We Are Living in the Golden Age of Band T-Shirts


Today’s Band T-Shirt Trends Are Getting Ridiculous and Awesome
By Jaime Lees
Fri., Aug. 8 2014

Band shirts used to be a way to easily identify other members of your tribe. It was a method of claiming allegiance without saying a word, a way to help find other like-minded people. People wore their love on their sleeves, quite literally. Back in the day you couldn’t just creep on somebody’s FaceSpace profile or look up their online playlists to find out their tastes in music, so kids who wanted to rep their favorite band had to wear the dang shirt. I know when I was a young lass, I was certainly intrigued by any gentleman wearing a Dinosaur Jr. t-shirt. (Bad move. Most dudes who like Dinosaur Jr. are emotionally damaged beyond repair. I am prepared to argue this point at length.)

And while there were t-shirt ordering magazines (remember Rockabilia?), for the most part to get the dang t-shirt you had to go to the show. So the shirt didn’t just mean that you liked the band, it meant that you showed up for the band, which spoke even more to your devotion.

When I was a teenager, band shirts usually didn’t come in smaller sizes or tailored for women. Kids these days are so spoiled, I swear. We had one choice: wear the XL or nothin’, so we walked around like dopes with giant sheet-like T-shirts that draped from our collarbones down to our knees. The shirts were ill-fitting (especially if you’re like me and have a bountiful bosom) and of poor quality, but we walked uphill in the snow both ways to get get them, goshdarnit.

Nowadays I’m far too picky for such shenanigans. I’d feel dumpy in an XL sized men’s shirt and, well, I just don’t want to talk to strangers. Creeps often see band t-shirts as a way to make contact and I don’t want to be bothered. I don’t want to talk to them about the bands we have in common and I don’t want to feel obligated to explain to them about bands that they don’t know. And I certainly don’t want to get trapped into having to give some stranger dude a high-five because we both like Echo & the Bunnymen or whatever.

You like whatever music you like and I’ll like whatever music I like and we can just leave each other alone. I’m old and cranky.

But sometimes I see a band shirt that makes me change my policy. Band t-shirts have gotten so much more interesting in recent years and there have been trends that I can totally get behind when it comes to band fashion.

Like all members of my generation, I’m a sucker for things that are clever and when I saw the Beach Boys / Black Flag one I had to buy it, even though I’m still not sure how to wear it.

It’s two bands in one, see?

I’m a big fan of the Black Flag logo. Probably a bigger fan of the logo than the band, even. It’s so great. It’s simple and unmistakable and representative and everything that a good logo should be and, man, there are a lot of Black Flag parody t-shirts and other items out there for sale. A small sampling from our friend Google:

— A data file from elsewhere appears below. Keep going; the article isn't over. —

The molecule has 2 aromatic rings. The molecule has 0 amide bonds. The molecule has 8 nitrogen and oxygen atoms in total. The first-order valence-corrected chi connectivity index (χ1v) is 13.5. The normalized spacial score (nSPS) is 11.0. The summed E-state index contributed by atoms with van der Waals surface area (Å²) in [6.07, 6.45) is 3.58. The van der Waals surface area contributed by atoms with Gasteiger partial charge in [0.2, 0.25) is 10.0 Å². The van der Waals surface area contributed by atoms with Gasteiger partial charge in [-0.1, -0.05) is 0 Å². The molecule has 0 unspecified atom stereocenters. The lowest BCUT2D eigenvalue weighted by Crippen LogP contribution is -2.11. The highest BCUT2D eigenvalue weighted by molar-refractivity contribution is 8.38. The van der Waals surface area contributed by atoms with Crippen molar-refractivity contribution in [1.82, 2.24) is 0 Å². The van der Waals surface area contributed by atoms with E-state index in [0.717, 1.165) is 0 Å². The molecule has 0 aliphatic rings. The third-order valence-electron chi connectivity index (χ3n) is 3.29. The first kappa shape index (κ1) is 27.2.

Another of the all-time great band logos came to us from the Ramones. Designed by graphic artist Arturo Vega (long time art director for the Ramones), it is a rip of the US Presidential seal and it has since been aped, itself, in various hilarious fashions.


My favorite trend in music merchandise is this one particular style where a shirt appears to be advertising one entertainer, but is actually showing another. My winner in this category is the Nirvana / Rihanna shirt. It’s so delicious. Even setting aside my special interest in both Nirvana’s music and Rihanna’s life, this one still gets me. It’s that subtle little detail in the mark below the eye. Well done.


Other stand-outs in this category include these purposefully (and hilariously) mislabeled shirts featuring Lou Reed / Iggy Pop, Bob Marley / Jimi Hendrix, RuPaul / Beyonce and Blur / Oasis. So cheeky. So trying-to-make-me-buy-them.


And check out my friend Sam rocking the amazing Beyoncé / Misfits mash-up:


Tons of band logos have also been mocked by genius specialty company Monsters of Grok. Here, you can find the names of all of your favorite scientists and philosophers presented on shirts in familiar logo form. Show off your smarts, rocker. Witness:


The final greatest newer trend in band shirts is minimalist-designed apparel. It’s popular trend applied in many formats, but can be especially appreciated by music-minded architecture snobs and font fetishists. (I’ll admit: I’m guilty here.) These stylized screens are usually engineered to distill a band down to its essential core: its members. I’ve seen this style in person many times and just a few weeks ago a roadie for Veruca Salt smiled and pressed this guitar pick into my palm as thanks for supplying his singer with some ibuprofen.


What’s your favorite T-shirt trend? Are you a grown-up who still buys and wears new band T-shirts? They seem so much more fun now and I’d like to get with some of these new designs. Teach me how to wear these things again without having to do some complicated, elaborate upcycling artistry. Maybe pillow cases are easy enough to make, right? And buy me this because I need it. I don’t know why, but I need it:


link: Riverfront Times
link: the Village Voice
link: Minneapolis City Pages